July seems to have been a watershed month in the
administration of Malaysia's low-key prime minister, Abdullah
Badawi. After months of growing gripes that his good reformist
intentions were not matched by decisiveness or willingness to take
on vested interests in the governing United Malays National
Organization (UMNO), there is now a sense that fundamental changes
are taking place. The merit of Abdullah's Fabian tactics is becoming
clearer as symbols and personalities of the Mahathir bin Mohamad era
slowly fade into history.
Many positive things had
already happened in the previous 20 months since he came to office.
The courts were left free to release jailed former Deputy Prime
Minister Anwar Ibrahim; a report on the police pulled no punches in
its descriptions of corruption and abuse of power; a senior UMNO
minister was suspended and investigated for corruption; the news
media became slightly more open to opposition views; backbench
members of Parliament were not discouraged from querying government
deals; new senior appointments appeared to go to people with clean,
professional reputations; relations with America, Australia and
Singapore were patched up.
Nonetheless, there was a
sense that Abdullah remained the captive of the party. The cabinet
remained largely unchanged, and he was under constant pressure from
Mahathir-era interests. His preference for delegating authority
slowed decision making and upset those in the business community who
relied on government contracts. He left power in hands of people who
did not always share his enthusiasm for clean, institution-led
administration by strong institutions. He was evidently more popular
with the public than with the party.
However, he emerged from
the party's annual assembly last month with flying colors. He
declined to back off his pursuit of clean government and his
admonitions of Malays for not appreciating the opportunities offered
to their community to raise their wealth and educational levels and
remaining too reliant on preferential status. He should have enough
party power to get his supporters in place for the next UMNO
leadership elections in 2007. Meanwhile in the Ninth Malaysia Plan
2006-2010, due out this year, he will have the opportunity to put
his personal stamp on Malay and Malaysian goals.
The assembly also
coincided with an unseemly row between Mahathir and a former close
ally, Trade Minister Rafidah Aziz, over car import permits. This
left the old guard divided and being seen as having distributed
favors meant for Malays generally to a small elite. Abdullah on the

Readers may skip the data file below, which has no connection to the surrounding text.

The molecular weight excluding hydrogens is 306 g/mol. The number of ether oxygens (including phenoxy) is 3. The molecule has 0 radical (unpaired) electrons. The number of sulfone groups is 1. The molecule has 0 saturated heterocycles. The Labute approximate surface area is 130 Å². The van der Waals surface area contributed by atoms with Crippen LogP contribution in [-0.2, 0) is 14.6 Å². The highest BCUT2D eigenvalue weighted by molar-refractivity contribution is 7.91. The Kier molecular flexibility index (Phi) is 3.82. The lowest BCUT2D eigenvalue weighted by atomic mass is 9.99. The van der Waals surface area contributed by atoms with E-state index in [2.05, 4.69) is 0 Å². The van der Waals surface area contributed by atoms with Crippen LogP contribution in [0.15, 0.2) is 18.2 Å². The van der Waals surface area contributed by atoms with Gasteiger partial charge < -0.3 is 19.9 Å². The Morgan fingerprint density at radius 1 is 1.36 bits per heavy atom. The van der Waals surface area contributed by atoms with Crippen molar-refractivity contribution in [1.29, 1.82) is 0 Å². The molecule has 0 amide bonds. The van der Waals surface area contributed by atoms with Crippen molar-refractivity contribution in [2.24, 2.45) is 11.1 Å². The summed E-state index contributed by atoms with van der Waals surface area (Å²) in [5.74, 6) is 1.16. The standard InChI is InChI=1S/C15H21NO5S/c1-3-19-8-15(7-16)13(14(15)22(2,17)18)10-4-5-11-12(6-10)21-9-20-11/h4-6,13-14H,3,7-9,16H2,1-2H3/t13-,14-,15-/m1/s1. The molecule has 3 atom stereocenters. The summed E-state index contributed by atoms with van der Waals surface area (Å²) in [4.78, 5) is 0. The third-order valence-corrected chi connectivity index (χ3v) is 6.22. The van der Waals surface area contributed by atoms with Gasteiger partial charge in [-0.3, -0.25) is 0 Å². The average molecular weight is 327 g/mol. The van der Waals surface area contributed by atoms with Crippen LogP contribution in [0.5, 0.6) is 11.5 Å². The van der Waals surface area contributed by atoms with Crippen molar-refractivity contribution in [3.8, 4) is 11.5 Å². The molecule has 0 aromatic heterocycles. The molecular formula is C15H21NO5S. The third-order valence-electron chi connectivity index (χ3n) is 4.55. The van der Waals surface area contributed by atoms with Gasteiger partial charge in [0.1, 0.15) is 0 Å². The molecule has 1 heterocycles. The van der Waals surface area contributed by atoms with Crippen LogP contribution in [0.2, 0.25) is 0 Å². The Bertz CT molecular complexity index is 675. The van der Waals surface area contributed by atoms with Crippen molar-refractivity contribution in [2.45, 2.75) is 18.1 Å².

other hand appeared clean and to be promoting ministerial
accountability and open government. This episode has helped pave the
way for major cabinet changes likely in the next few months.
The permits issue has
also helped smooth the government-approved sacking of the head of
Proton, the national car maker and a pet Mahathir project. Earlier
he had been backed by Mahathir in opposing selling a large minority
to a foreign automaker.
Proton is important not
just because it is a huge enterprise in a car-obsessed nation.
Proton is key to a shakeup of the whole auto industry, to enable it
to compete with Thai and Chinese cars as tariffs come down under
various trade agreements. It is also a symbol of a drive for
efficiency throughout the government-linked companies that make up
some 35 percent of the capitalization of Malaysia's stock exchange.
That will mean treading on the toes of some over-protected Malay
businesses. But the new head of Khazanah, the state holding company,
has the right agenda of disposals and closures of companies acquired
during the Asian crisis.
Change will also be
driven by the ending of the ringgit peg to the dollar, which has
been a form of protection for inefficient industries and held back
both corporate reform and consumption. The currency has been
seriously undervalued. A current account surplus that was running at
8 percent of gross domestic product even before the commodity price
boom has ballooned to nearly 20 percent.
High commodity prices
can be either a crutch supporting hand-outs and extravagant schemes,
or used to spur productivity and a shift toward a higher-wage,
service-oriented economy. The chances now are better that the end of
the peg will help Abdullah's strategy to reduce the links between
government and business.
The July watershed did
not touch all issues confronting Abdullah. For example, a
significant start has yet to be made re-orienting the state's role
in religious affairs to make it more responsive to the kind of
modern, inclusive Islam necessary for a well functioning
multiethnic, trade-dependent nation. But if anyone can do it without
offending Malay Muslim sensibilities, it should be Abdullah, who is
seen to embody an Islam focused on ethics, not rituals.
Do not expect fast
progress, showdowns or confrontations. Economic growth will likely
be 5 percent, not the 8 percent of the heady pre-crisis days. The
inefficiencies and bureaucracy associated with pro-Malay policies
will mostly remain. But if Abdullah is given the time by UMNO, he
will do a lot to repair the social and institutional damage done by
Mahathir without destroying his predecessor's positive legacy.